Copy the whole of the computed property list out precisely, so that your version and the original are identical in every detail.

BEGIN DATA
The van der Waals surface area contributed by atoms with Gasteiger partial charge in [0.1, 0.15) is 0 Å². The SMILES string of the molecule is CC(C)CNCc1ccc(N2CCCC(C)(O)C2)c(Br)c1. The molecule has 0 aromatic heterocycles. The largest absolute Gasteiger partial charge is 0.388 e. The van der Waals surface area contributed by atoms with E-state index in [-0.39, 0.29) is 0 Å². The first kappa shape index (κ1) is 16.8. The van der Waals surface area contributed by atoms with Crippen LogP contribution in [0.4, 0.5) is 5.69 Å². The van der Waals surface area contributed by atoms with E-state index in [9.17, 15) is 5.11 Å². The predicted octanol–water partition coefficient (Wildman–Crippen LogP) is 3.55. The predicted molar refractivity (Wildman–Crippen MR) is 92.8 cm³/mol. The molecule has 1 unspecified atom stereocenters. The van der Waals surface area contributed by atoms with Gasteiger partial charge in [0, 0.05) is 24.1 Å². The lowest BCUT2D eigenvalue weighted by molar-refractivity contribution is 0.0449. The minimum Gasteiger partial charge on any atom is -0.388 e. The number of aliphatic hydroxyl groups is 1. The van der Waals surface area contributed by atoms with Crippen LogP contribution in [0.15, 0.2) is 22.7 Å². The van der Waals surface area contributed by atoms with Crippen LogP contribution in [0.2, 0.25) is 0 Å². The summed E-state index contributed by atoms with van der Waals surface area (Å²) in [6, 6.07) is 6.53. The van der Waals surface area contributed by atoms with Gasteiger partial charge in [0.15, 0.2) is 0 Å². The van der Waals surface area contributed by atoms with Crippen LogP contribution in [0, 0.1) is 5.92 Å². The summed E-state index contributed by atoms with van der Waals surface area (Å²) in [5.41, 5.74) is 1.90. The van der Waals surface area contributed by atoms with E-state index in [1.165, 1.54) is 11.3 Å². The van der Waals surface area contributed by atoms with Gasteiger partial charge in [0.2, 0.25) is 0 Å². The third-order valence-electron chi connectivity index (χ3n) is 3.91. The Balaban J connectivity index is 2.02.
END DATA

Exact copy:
The van der Waals surface area contributed by atoms with Gasteiger partial charge in [0.1, 0.15) is 0 Å². The SMILES string of the molecule is CC(C)CNCc1ccc(N2CCCC(C)(O)C2)c(Br)c1. The molecule has 0 aromatic heterocycles. The largest absolute Gasteiger partial charge is 0.388 e. The van der Waals surface area contributed by atoms with E-state index in [-0.39, 0.29) is 0 Å². The first kappa shape index (κ1) is 16.8. The van der Waals surface area contributed by atoms with Crippen LogP contribution in [0.4, 0.5) is 5.69 Å². The van der Waals surface area contributed by atoms with E-state index in [9.17, 15) is 5.11 Å². The predicted octanol–water partition coefficient (Wildman–Crippen LogP) is 3.55. The predicted molar refractivity (Wildman–Crippen MR) is 92.8 cm³/mol. The molecule has 1 unspecified atom stereocenters. The van der Waals surface area contributed by atoms with Gasteiger partial charge in [0, 0.05) is 24.1 Å². The lowest BCUT2D eigenvalue weighted by molar-refractivity contribution is 0.0449. The minimum Gasteiger partial charge on any atom is -0.388 e. The number of aliphatic hydroxyl groups is 1. The van der Waals surface area contributed by atoms with Crippen LogP contribution in [0.15, 0.2) is 22.7 Å². The van der Waals surface area contributed by atoms with Crippen LogP contribution in [0.2, 0.25) is 0 Å². The summed E-state index contributed by atoms with van der Waals surface area (Å²) in [6, 6.07) is 6.53. The van der Waals surface area contributed by atoms with Gasteiger partial charge in [0.15, 0.2) is 0 Å². The van der Waals surface area contributed by atoms with Crippen LogP contribution in [0, 0.1) is 5.92 Å². The summed E-state index contributed by atoms with van der Waals surface area (Å²) in [5.41, 5.74) is 1.90. The van der Waals surface area contributed by atoms with E-state index in [1.165, 1.54) is 11.3 Å². The van der Waals surface area contributed by atoms with Gasteiger partial charge in [0.2, 0.25) is 0 Å². The third-order valence-electron chi connectivity index (χ3n) is 3.91. The Balaban J connectivity index is 2.02.